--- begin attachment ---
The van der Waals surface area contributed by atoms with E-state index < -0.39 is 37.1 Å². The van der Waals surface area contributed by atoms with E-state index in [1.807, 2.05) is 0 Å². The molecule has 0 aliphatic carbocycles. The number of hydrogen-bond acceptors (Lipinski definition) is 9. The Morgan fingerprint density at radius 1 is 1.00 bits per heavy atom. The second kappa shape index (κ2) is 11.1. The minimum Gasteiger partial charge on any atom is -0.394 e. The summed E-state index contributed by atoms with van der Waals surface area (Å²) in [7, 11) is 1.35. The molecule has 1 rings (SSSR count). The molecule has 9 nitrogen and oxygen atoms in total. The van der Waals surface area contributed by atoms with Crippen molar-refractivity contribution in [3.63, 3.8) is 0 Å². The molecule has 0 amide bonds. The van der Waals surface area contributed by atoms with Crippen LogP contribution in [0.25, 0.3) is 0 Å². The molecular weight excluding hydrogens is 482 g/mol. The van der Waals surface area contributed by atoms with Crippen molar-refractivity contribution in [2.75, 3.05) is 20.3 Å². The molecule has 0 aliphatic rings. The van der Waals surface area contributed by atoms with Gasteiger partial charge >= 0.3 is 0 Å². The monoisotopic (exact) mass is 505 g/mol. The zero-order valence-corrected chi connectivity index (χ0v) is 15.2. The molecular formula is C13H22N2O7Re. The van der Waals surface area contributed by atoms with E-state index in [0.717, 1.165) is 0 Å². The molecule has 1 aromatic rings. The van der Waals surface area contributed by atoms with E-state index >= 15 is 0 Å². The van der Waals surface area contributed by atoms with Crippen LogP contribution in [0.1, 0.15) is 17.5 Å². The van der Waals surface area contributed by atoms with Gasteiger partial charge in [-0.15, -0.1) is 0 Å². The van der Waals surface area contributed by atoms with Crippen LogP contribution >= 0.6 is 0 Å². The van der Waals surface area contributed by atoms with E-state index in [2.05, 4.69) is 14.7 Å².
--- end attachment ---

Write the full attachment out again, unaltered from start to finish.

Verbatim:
The van der Waals surface area contributed by atoms with E-state index < -0.39 is 37.1 Å². The van der Waals surface area contributed by atoms with E-state index in [1.807, 2.05) is 0 Å². The molecule has 0 aliphatic carbocycles. The number of hydrogen-bond acceptors (Lipinski definition) is 9. The Morgan fingerprint density at radius 1 is 1.00 bits per heavy atom. The second kappa shape index (κ2) is 11.1. The minimum Gasteiger partial charge on any atom is -0.394 e. The summed E-state index contributed by atoms with van der Waals surface area (Å²) in [7, 11) is 1.35. The molecule has 1 rings (SSSR count). The molecule has 9 nitrogen and oxygen atoms in total. The van der Waals surface area contributed by atoms with Crippen molar-refractivity contribution in [3.63, 3.8) is 0 Å². The molecule has 0 amide bonds. The van der Waals surface area contributed by atoms with Crippen LogP contribution in [0.25, 0.3) is 0 Å². The molecular weight excluding hydrogens is 482 g/mol. The van der Waals surface area contributed by atoms with Crippen molar-refractivity contribution in [2.75, 3.05) is 20.3 Å². The molecule has 0 aliphatic rings. The van der Waals surface area contributed by atoms with Gasteiger partial charge >= 0.3 is 0 Å². The monoisotopic (exact) mass is 505 g/mol. The zero-order valence-corrected chi connectivity index (χ0v) is 15.2. The molecular formula is C13H22N2O7Re. The van der Waals surface area contributed by atoms with E-state index in [0.717, 1.165) is 0 Å². The molecule has 1 aromatic rings. The van der Waals surface area contributed by atoms with E-state index >= 15 is 0 Å². The van der Waals surface area contributed by atoms with Crippen LogP contribution in [0.1, 0.15) is 17.5 Å². The van der Waals surface area contributed by atoms with Gasteiger partial charge in [-0.15, -0.1) is 0 Å². The van der Waals surface area contributed by atoms with Crippen LogP contribution >= 0.6 is 0 Å². The van der Waals surface area contributed by atoms with E-state index in [2.05, 4.69) is 14.7 Å².